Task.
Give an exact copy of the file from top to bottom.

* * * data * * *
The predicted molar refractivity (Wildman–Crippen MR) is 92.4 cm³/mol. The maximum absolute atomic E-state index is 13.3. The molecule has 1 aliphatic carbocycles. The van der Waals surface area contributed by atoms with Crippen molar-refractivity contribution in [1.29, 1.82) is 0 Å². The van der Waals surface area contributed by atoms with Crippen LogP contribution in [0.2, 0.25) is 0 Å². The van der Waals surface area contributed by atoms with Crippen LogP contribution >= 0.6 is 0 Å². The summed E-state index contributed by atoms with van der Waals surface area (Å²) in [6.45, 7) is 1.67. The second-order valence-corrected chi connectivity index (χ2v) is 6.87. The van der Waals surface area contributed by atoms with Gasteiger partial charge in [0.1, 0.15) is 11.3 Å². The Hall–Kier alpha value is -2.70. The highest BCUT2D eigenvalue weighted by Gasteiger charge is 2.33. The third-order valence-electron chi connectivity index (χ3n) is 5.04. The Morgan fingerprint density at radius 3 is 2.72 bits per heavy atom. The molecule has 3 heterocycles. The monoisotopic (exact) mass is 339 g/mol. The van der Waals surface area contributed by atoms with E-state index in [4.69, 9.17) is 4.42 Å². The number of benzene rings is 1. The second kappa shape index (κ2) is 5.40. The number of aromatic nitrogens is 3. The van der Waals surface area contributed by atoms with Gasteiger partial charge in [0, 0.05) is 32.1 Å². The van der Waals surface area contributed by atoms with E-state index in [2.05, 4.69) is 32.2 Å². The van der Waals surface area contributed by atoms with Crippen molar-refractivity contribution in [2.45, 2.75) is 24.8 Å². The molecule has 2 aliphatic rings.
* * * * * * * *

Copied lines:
The predicted molar refractivity (Wildman–Crippen MR) is 92.4 cm³/mol. The maximum absolute atomic E-state index is 13.3. The molecule has 1 aliphatic carbocycles. The van der Waals surface area contributed by atoms with Crippen molar-refractivity contribution in [1.29, 1.82) is 0 Å². The van der Waals surface area contributed by atoms with Crippen LogP contribution in [0.2, 0.25) is 0 Å². The van der Waals surface area contributed by atoms with Crippen LogP contribution >= 0.6 is 0 Å². The summed E-state index contributed by atoms with van der Waals surface area (Å²) in [6.45, 7) is 1.67. The second-order valence-corrected chi connectivity index (χ2v) is 6.87. The van der Waals surface area contributed by atoms with Gasteiger partial charge in [0.1, 0.15) is 11.3 Å². The Hall–Kier alpha value is -2.70. The highest BCUT2D eigenvalue weighted by Gasteiger charge is 2.33. The third-order valence-electron chi connectivity index (χ3n) is 5.04. The Morgan fingerprint density at radius 3 is 2.72 bits per heavy atom. The molecule has 3 heterocycles. The monoisotopic (exact) mass is 339 g/mol. The van der Waals surface area contributed by atoms with E-state index in [4.69, 9.17) is 4.42 Å². The number of benzene rings is 1. The second kappa shape index (κ2) is 5.40. The number of aromatic nitrogens is 3. The van der Waals surface area contributed by atoms with Gasteiger partial charge in [0, 0.05) is 32.1 Å². The van der Waals surface area contributed by atoms with E-state index in [2.05, 4.69) is 32.2 Å². The van der Waals surface area contributed by atoms with Crippen molar-refractivity contribution in [2.45, 2.75) is 24.8 Å². The molecule has 2 aliphatic rings.